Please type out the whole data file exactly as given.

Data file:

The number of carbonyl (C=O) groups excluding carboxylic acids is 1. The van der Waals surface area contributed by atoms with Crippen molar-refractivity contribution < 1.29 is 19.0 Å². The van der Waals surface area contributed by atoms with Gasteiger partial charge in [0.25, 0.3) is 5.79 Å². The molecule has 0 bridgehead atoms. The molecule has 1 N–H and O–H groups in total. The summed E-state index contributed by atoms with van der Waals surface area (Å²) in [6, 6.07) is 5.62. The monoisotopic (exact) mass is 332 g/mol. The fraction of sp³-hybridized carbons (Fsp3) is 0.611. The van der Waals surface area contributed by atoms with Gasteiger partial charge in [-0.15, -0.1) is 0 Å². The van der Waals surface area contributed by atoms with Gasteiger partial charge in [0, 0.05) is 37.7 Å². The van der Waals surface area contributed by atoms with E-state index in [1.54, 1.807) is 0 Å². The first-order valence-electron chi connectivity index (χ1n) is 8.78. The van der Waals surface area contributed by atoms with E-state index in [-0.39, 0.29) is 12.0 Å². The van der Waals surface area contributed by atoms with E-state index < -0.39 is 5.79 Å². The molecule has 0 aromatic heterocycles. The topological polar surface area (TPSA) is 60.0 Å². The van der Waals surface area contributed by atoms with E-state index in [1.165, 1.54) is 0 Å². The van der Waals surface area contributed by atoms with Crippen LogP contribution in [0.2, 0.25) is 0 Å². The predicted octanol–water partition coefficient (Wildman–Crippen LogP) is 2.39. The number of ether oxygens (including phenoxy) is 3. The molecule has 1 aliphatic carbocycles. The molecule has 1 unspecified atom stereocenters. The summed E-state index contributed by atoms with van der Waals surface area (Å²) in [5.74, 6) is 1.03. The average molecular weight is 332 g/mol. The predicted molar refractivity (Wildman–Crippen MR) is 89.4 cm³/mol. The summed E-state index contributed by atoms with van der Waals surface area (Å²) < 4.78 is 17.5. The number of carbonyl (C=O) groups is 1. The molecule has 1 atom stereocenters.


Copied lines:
The number of carbonyl (C=O) groups excluding carboxylic acids is 1. The van der Waals surface area contributed by atoms with Crippen molar-refractivity contribution < 1.29 is 19.0 Å². The van der Waals surface area contributed by atoms with Gasteiger partial charge in [0.25, 0.3) is 5.79 Å². The molecule has 0 bridgehead atoms. The molecule has 1 N–H and O–H groups in total. The summed E-state index contributed by atoms with van der Waals surface area (Å²) in [6, 6.07) is 5.62. The monoisotopic (exact) mass is 332 g/mol. The fraction of sp³-hybridized carbons (Fsp3) is 0.611. The van der Waals surface area contributed by atoms with Gasteiger partial charge in [-0.15, -0.1) is 0 Å². The van der Waals surface area contributed by atoms with Gasteiger partial charge in [0, 0.05) is 37.7 Å². The van der Waals surface area contributed by atoms with E-state index in [1.54, 1.807) is 0 Å². The first-order valence-electron chi connectivity index (χ1n) is 8.78. The van der Waals surface area contributed by atoms with E-state index in [-0.39, 0.29) is 12.0 Å². The van der Waals surface area contributed by atoms with E-state index < -0.39 is 5.79 Å². The molecule has 0 aromatic heterocycles. The topological polar surface area (TPSA) is 60.0 Å². The van der Waals surface area contributed by atoms with E-state index in [1.165, 1.54) is 0 Å². The van der Waals surface area contributed by atoms with Crippen LogP contribution in [0.2, 0.25) is 0 Å². The predicted octanol–water partition coefficient (Wildman–Crippen LogP) is 2.39. The number of ether oxygens (including phenoxy) is 3. The molecule has 1 aliphatic carbocycles. The molecule has 1 unspecified atom stereocenters. The summed E-state index contributed by atoms with van der Waals surface area (Å²) in [5.74, 6) is 1.03. The average molecular weight is 332 g/mol. The predicted molar refractivity (Wildman–Crippen MR) is 89.4 cm³/mol. The summed E-state index contributed by atoms with van der Waals surface area (Å²) < 4.78 is 17.5. The number of carbonyl (C=O) groups is 1. The molecule has 1 atom stereocenters.